• Second, despite the fact that GAAP measures sometimes get forgotten once analysts and the press start commenting on a company's results, investors should refer back to a company's financial statements so that the non-GAAP measures are put into the proper context;
  • Third, audit committees should be paying close attention to the non-GAAP measures a company presents, including the required related disclosures, and the processes it follows to consider both the appropriateness and reliability of the measures;
  • Future rulemaking in this area is possible.

For further information, see  SEC to 'Crack Down' on Use of Non-GAAP Measures

Altering Audit Workpapers? - Don’t Even Think About It!

PCAOB alert warns of the danger to an audit firm’s license to practice, much less its reputation

Bad publicity on a number of fronts has left police departments hard pressed to restore credibility to their reputations in recent years. One of the damaging factors has been the allegation of evidence tampering, brought to glaring national attention by the claim at the 1995 O.J. Simpson murder trial, that a bloody glove had been planted at the murder scene by a police detective.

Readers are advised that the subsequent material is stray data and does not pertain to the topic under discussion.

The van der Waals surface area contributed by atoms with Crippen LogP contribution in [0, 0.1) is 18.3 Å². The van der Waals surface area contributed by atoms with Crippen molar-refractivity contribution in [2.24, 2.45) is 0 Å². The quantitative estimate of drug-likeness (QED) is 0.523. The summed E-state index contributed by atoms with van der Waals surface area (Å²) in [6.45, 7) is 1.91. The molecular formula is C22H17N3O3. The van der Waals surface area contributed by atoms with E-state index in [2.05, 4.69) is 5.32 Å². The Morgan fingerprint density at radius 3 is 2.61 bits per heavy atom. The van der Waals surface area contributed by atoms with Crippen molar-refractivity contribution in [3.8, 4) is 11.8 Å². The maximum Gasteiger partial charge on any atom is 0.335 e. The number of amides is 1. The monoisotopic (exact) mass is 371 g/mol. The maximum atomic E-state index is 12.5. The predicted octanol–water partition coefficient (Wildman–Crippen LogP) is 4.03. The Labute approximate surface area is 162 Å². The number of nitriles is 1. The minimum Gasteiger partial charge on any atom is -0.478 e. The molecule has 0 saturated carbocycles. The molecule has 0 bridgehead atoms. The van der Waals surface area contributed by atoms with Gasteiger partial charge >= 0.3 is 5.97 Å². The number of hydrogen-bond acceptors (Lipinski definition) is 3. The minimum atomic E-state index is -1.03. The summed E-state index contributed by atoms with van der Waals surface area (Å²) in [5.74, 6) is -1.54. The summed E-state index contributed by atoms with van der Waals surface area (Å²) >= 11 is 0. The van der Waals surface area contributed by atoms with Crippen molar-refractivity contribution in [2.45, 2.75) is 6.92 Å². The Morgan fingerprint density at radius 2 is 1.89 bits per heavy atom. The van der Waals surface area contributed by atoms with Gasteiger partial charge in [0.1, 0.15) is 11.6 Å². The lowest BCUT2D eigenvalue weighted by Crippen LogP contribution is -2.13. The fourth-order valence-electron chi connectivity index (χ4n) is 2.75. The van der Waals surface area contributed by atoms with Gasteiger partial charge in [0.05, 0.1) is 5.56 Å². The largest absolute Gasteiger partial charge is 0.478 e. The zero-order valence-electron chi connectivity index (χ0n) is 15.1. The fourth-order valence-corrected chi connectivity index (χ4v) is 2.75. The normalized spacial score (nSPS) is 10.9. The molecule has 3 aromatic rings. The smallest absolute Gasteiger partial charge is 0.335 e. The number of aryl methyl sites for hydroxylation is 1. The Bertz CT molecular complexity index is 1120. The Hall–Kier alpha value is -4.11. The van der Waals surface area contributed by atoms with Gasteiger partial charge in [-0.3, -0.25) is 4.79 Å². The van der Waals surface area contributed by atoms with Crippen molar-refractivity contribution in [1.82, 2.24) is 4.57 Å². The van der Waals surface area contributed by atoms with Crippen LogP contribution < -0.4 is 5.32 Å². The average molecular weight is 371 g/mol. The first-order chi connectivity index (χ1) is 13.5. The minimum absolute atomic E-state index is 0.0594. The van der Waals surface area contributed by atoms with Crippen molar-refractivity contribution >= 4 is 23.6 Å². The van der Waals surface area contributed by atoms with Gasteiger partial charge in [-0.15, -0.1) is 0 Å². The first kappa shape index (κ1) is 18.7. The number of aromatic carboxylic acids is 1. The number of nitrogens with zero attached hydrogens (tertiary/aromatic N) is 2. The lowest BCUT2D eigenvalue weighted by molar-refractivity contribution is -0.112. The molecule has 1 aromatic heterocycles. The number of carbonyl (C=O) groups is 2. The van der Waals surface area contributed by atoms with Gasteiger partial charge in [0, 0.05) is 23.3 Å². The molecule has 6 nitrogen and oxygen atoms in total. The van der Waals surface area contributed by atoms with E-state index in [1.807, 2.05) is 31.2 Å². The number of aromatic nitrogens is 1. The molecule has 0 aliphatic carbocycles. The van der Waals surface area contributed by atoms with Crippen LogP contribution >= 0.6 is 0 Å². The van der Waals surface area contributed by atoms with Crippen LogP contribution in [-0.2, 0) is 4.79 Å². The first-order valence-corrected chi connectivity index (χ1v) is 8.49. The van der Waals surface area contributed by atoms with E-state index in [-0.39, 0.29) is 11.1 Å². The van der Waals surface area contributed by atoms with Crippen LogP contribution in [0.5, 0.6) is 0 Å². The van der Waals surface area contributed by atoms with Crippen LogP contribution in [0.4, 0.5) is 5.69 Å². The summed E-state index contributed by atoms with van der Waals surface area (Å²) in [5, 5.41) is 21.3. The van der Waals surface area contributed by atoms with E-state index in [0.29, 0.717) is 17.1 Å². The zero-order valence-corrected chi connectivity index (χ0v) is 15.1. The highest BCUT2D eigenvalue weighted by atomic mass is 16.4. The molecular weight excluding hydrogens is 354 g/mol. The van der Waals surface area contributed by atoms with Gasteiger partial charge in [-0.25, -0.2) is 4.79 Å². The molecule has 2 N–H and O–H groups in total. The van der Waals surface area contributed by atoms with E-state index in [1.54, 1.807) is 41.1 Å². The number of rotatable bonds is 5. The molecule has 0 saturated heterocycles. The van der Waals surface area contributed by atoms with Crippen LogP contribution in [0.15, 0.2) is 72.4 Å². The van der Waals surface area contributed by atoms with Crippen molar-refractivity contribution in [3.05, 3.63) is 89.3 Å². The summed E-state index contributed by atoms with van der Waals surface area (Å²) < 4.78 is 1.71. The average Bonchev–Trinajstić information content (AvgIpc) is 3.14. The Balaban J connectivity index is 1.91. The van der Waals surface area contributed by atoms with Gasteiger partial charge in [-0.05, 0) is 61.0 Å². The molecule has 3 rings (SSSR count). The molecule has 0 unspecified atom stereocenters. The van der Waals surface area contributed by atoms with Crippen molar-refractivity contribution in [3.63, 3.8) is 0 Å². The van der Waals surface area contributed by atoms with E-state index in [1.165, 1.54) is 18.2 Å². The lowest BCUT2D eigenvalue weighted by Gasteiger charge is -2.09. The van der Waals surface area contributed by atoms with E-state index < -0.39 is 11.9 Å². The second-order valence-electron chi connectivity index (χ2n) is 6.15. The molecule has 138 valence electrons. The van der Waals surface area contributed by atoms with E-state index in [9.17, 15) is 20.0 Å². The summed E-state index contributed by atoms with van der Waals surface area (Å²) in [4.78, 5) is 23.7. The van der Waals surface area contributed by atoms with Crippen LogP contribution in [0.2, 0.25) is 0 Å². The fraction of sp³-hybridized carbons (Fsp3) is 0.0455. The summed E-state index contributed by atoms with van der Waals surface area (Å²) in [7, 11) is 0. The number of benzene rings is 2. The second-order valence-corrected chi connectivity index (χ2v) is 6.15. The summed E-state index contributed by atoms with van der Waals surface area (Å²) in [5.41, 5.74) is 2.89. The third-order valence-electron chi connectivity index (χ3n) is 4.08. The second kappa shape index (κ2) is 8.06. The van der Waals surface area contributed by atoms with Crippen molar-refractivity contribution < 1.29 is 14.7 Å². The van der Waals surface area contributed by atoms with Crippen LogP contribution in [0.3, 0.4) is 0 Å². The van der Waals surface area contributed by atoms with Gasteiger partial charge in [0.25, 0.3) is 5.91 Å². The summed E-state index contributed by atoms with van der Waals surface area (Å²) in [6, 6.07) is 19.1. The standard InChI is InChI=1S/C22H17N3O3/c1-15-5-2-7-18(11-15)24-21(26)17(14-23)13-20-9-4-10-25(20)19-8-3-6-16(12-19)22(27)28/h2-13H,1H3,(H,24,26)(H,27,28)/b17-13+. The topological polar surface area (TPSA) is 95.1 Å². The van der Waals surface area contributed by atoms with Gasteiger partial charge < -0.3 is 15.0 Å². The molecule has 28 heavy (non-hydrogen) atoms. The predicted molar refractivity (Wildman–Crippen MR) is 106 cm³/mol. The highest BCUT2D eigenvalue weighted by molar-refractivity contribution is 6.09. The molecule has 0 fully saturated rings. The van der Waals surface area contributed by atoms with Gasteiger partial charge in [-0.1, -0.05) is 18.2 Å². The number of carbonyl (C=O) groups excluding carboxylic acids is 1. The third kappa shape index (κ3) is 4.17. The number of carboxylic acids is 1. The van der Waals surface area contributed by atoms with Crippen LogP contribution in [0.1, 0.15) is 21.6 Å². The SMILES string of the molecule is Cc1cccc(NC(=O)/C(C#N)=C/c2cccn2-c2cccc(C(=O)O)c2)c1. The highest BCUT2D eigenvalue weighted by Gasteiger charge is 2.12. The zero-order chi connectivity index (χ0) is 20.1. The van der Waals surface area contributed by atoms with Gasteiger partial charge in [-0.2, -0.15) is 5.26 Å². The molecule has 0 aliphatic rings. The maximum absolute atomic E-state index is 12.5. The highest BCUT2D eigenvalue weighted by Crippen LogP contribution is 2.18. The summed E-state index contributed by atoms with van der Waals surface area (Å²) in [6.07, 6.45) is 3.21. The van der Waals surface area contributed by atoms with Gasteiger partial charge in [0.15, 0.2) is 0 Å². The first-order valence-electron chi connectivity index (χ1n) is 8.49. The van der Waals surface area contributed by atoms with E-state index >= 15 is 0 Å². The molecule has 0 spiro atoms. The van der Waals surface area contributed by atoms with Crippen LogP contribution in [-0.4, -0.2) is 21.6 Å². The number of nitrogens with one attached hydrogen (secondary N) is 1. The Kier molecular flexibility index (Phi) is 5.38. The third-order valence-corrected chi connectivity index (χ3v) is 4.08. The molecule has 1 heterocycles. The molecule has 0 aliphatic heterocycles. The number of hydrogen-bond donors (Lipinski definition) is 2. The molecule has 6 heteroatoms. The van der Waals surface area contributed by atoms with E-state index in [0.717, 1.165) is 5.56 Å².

Though the accounting profession is thought to have a better reputation than the police (though not by that much)*, implications from episodes like the Enron scandal and more recent financial collapse have strained that respected image. For that reason alone, the need for the recent PCAOB Staff Audit Practice Alert No. 14, Improper Alteration of Audit Documentation, is very disturbing.

While noting the serious nature of improper work paper alteration, the PCAOB reports that “Evidence identified in connection with certain recent oversight activities has heightened the staff's concern about such misconduct.”

Peer reviews for audit firms, and the more formal PCAOB inspection process for those auditing public companies, have been around for a while now. Nonetheless, the placement of the auditor’s work under the scrutiny of independent reviewers can still be nerve wracking to the most meticulous of practitioners. Discovering even a minor oversight, while gathering work papers for the review, can give rise to the temptation to make corrections prior to turning the work papers over for review. Not only is that unethical, but can lead to devastating legal liability, if discovered. With modern techniques, detection is more likely than ever.